With food price inflation up 8.4% over a year ago, two of the largest budget-priced grocery store chains are doubling down on taking care of food shoppers tired of high prices for things like beverages, cereal, and eggs.
Aldi has announced that it’s adding 120 more stores before the end of 2023, moving it past the 2,400 mark, making it only 300 shy of Kroger’s footprint and about 200 more than the number of Albertsons locations.
The company has the wind at its back, too. Aldi made fast friends with 9.4 million new shoppers last year and experienced double-digit growth with impressive in-roads with suburbanites and baby boomers.
Another budget-focused grocery chain making news is Save A Lot. A new plan to guide customers toward deeper savings is being rolled out at the company's locations across 604 cities.
"Shop the Dot" is a three-pronged program designed to highlight regular price drops and other discounts. Customers will be able to see where the best deals are in each store by looking for the whimsical "Lot Dot" that's part of the chain's logo. Save A Lot's Lot Dot prices are valid anywhere from 30 to 90 days, compared to traditional grocery store ads.
Clear growth for budget-focused grocery stores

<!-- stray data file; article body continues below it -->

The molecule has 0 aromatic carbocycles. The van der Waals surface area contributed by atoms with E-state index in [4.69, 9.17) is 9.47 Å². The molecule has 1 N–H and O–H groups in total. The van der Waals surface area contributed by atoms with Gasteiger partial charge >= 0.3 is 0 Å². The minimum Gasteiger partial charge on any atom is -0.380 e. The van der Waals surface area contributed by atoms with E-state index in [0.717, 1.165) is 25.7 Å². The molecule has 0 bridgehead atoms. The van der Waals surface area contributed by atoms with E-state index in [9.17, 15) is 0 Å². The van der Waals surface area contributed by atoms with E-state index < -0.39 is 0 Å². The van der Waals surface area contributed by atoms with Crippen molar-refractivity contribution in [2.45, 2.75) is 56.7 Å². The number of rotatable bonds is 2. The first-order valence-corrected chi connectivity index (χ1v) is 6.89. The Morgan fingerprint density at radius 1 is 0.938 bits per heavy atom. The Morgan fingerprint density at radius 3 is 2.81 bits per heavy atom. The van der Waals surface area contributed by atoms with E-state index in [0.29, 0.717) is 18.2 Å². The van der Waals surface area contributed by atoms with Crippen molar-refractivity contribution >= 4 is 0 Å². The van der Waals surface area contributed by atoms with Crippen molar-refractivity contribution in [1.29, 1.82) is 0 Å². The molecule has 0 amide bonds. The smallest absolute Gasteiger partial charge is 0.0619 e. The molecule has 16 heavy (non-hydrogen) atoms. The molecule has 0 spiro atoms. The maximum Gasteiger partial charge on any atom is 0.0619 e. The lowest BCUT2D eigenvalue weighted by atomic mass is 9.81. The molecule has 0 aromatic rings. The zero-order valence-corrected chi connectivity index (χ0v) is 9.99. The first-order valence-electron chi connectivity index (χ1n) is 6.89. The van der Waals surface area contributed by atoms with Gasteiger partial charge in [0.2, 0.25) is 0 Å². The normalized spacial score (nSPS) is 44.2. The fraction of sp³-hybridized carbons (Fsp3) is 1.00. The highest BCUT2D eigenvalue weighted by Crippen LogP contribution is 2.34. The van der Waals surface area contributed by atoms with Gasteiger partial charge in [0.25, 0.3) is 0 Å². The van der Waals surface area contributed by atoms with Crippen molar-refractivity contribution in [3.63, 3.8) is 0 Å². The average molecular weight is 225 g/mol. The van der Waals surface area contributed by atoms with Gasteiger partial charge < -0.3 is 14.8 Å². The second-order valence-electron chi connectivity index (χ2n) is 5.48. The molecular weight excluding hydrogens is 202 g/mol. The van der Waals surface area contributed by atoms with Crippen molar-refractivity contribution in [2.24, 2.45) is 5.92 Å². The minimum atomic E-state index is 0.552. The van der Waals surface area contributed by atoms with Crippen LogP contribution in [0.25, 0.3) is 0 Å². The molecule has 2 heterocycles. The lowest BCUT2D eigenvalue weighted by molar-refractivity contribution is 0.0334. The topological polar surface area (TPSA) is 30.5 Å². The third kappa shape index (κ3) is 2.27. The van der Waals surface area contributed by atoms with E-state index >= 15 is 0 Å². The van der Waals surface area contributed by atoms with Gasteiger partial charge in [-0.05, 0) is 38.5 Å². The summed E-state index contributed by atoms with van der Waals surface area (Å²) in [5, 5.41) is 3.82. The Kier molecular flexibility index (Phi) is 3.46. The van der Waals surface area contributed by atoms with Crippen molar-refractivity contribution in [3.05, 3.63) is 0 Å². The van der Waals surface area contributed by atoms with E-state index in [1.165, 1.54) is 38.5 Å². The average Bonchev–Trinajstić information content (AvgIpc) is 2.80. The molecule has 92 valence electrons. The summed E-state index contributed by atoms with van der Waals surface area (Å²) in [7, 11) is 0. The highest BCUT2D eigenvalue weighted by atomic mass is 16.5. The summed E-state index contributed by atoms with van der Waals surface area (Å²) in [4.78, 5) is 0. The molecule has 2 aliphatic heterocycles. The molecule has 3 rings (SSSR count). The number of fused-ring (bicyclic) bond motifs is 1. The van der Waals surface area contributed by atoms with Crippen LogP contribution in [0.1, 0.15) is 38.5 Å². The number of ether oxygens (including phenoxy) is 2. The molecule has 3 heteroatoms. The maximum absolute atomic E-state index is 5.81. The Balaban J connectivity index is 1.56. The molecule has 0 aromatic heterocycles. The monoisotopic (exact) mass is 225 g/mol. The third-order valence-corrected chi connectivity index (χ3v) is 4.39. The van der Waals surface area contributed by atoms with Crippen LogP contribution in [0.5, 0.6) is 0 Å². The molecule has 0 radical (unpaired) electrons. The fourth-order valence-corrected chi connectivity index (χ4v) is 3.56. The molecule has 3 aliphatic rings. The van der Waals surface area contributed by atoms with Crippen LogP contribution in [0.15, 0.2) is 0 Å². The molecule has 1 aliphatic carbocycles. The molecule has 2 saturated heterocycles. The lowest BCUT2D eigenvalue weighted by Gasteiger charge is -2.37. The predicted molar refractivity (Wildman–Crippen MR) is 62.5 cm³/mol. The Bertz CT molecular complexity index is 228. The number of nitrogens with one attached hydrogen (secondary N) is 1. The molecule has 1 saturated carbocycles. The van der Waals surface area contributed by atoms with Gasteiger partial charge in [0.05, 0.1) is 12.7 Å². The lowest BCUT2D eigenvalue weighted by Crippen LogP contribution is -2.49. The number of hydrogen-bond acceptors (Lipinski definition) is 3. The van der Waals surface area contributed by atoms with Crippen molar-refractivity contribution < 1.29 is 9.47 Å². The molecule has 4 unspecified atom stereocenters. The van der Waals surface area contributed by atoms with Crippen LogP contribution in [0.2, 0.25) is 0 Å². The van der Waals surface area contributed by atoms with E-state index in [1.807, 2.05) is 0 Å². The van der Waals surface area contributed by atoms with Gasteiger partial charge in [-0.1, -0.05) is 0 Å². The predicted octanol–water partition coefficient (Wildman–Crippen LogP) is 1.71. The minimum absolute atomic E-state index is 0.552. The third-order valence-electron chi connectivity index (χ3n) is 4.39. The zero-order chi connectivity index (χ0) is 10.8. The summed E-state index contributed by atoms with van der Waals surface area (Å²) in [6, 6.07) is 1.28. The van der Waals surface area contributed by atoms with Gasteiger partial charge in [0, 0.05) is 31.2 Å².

ConsumerAffairs contacted Placer.ai, a location analytics firm whose research tracks store traffic among other metrics, to find out if its researchers are noticing any changes in traffic between regular-priced retailers and budget stores.
“There is a clear growth trend for Aldi and Lidl, a testament both to the appetite for the unique offering they provide, the strategic nature of their expansions and the opportunity presented by the wider economic situation,” Ethan Chernofsky, senior vice president of marketing at Placer.ai, said.
Private-label brands continue to capture more grocery dollars
Some of that migration – particularly to Aldi and WalMart – is coming from private-label brands. About 90% of all the items Aldi sells are its own brands and account for 77.5% of the company’s sales. When it comes to household penetration, Walmart leads everyone with four of the top five private-label brands.
But, it’s not an Aldi- or WalMart-only thing. Consumers continue to favor private labels over premium, name-brand versions. In Q1 2023, there were double-digit sales increases and greater market share in both dollars and units on store brands. Store brands continue to far outperform national brands in sales, too. Across all U.S. grocery channels, store brand dollar volume is up nearly twice over national brands.
What are the best private-label bets for consumers? Going by the most recent sales figures Circana tracks for Private Label Manufacturers Association (PLMA), 15 saw increased store brand dollar sales during the first quarter.
Double-digit gainers were Beverages (up 17.1%), Bakery (+16.8%), General Food (+16%), Refrigerated (+15.5%), Floral (+13.1%), Deli Prepared (+12.4%) and Health Care (+10%). The only two private-label categories that slipped a bit were Tobacco (off 11.8%) and Meat (down 1.6%).